Simple WML
    Page: The Source




   1: XML declaration, says it conforms to XML 1.0
   2: Document type declaration, says it’s WML
   3: Location of WML DTD, needed to understand WML syntax
   4: Begins the WML deck (deck header)
   5-9: A card with one paragraph: “Hello, Unwired World!”
   10: Ends the WML deck (deck footer)
    Simple WML
    Page: Viewed
   WML page saved as
    “hello.wml” on web server
   Web server configured
    with WML & WMLScript
    MIME types:
       text/vnd.wap.wml *.wml
       text/vnd.wap.wmls *.wmls
   URL entered into phone
    simulator
   Page fetched and shown
The Input
Device
   Constraints:
       Small display
       Limited user
        input facilities
       Narrowband net
        connection
       Limited memory
        and processor
The Input
Device: Keypad
   Phone keypad can be in numeric, alpha or symbol mode
   Multiple characters assigned to keys
        You cycle through by clicking the same key quickly
        In alpha mode, usually the first letter is in caps automatically; some
         have caps keys or are all in caps
   To enter “Hello”:
        [4][4]+[3][3]+[5][5][5]+(pause)+[5][5][5]+[6][6][6]
        (Makes you wish you had a Palm V and a stylus, but I suppose it IS a
         sure way to strengthen finger muscles!)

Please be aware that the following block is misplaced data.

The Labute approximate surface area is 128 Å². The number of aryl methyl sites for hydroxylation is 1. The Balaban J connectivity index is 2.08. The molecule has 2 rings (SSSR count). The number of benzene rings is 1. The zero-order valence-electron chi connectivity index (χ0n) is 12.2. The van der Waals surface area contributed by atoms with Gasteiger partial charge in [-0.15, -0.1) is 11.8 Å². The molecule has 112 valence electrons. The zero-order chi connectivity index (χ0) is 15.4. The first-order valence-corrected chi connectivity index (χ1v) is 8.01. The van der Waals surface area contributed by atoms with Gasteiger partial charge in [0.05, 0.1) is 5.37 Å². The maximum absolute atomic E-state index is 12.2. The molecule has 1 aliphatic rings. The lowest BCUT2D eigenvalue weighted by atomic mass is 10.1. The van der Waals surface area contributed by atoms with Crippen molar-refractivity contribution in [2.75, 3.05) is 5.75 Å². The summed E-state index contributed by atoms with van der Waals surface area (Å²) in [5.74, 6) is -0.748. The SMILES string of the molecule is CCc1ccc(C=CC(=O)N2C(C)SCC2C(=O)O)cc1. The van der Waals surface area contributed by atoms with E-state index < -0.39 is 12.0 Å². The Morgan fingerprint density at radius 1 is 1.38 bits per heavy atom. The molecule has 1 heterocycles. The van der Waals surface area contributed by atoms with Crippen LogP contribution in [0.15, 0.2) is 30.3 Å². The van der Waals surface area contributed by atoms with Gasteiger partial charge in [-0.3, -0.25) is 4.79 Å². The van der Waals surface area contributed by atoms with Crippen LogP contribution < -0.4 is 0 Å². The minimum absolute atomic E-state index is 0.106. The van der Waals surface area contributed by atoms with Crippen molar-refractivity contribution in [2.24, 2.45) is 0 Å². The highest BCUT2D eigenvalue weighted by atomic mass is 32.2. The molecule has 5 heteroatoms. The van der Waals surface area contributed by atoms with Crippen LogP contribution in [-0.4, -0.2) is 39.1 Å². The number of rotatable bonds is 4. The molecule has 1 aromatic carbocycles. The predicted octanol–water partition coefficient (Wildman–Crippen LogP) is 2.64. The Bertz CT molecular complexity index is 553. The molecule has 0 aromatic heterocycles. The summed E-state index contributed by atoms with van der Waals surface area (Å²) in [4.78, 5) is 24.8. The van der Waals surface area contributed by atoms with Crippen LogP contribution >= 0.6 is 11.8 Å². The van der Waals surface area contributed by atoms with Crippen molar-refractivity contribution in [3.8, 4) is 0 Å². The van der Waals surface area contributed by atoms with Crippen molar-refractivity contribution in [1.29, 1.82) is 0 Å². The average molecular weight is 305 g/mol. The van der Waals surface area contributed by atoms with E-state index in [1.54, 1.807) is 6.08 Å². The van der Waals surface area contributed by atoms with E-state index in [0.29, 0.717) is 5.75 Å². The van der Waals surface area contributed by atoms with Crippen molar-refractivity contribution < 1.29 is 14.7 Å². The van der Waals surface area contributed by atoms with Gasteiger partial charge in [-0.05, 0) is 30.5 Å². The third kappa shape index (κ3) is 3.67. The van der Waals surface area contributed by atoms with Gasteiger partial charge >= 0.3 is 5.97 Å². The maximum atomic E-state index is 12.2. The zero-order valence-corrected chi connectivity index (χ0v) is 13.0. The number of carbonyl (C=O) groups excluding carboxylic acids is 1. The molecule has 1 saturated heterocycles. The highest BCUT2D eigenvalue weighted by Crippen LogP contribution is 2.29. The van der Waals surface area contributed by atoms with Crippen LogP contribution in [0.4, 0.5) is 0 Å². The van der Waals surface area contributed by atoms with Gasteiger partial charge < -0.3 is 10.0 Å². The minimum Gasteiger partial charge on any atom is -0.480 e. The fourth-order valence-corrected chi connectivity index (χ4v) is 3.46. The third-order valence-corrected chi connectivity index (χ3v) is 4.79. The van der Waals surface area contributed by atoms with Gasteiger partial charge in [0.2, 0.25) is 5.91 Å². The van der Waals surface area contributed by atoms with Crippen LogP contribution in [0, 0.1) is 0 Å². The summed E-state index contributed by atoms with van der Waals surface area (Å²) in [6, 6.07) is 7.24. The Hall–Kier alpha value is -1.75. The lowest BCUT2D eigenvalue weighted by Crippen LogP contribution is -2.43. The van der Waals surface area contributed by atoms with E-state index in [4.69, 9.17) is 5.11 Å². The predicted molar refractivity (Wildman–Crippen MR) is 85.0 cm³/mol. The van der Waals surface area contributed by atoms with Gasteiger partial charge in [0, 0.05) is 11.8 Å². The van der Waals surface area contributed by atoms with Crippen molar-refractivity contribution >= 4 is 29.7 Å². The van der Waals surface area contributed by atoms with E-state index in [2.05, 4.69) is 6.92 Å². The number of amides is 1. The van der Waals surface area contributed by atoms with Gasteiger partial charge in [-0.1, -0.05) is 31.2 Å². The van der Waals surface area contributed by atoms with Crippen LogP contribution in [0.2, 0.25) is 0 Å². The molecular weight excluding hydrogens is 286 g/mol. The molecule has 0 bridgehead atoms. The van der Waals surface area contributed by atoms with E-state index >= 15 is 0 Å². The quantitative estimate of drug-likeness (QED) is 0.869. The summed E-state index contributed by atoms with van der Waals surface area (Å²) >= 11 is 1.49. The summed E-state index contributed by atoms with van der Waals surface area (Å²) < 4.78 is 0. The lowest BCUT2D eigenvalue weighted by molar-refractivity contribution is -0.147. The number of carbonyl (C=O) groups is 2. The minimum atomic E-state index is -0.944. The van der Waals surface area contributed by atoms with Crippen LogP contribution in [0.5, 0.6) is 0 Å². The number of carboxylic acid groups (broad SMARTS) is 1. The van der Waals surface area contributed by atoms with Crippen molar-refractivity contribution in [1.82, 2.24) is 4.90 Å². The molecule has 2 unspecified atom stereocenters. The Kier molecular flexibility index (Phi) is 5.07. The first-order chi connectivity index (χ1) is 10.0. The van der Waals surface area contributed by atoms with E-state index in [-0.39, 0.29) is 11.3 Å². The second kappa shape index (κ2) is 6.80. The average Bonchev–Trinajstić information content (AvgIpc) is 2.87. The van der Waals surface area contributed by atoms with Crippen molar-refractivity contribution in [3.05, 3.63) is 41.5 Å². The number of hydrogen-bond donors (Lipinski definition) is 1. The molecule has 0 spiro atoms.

The Demo:
    Setup
   Download UP.SDK 4.0 and save to disk:
       http://www.loudcloud.com/wml/upsdkW40e.zip
   Unzip this, and run “upsdkW40e.exe” to install the SDK
   From Windoze, click Start -> Programs -> UP.SDK 4.0 ->
    UP.Simulator
   The graphical phone simulator will now appear
   On the file menu above the phone, click Settings -> UP.Link
    Settings -> select "UPLink 1:“
   Enter URL in “Go:” box above graphical phone
       http://www.loudcloud.com/wml/class.wml
   Hit “Enter” to security messages, re-enter URL if needed
   When you see “What’s your name?” you’re in the deck I
    created for the class demo
The Demo:
Partial Source
The Demo:
What You Missed?
    The Demo:
    What It Shows
   A. Input of variables, such as “name” in the opening card
   B. Variables accessible from different cards (“name” shows up
    elsewhere)
   C. Menu selection of items that go to cards in the deck or URLs
   D. Menu selection of items that set variables
   E. Displaying plain text messages (note from Jim!)
   F. Links to external sites (class home page)
   G. Link to external site with user agent detection (Google, it points
    to www.google.com, but you get a WML page back, not ugly HTML,
    and search results are all formatted for WML, it's really cool! – what
    to do!)
   H. Link to normal web site not prepared for wireless (Loudcloud, my
    site, home page appears okay, but not designed for wireless devices
    and successive links break – what not to do in a wireless world!)

				
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posted:10/9/2011
language:English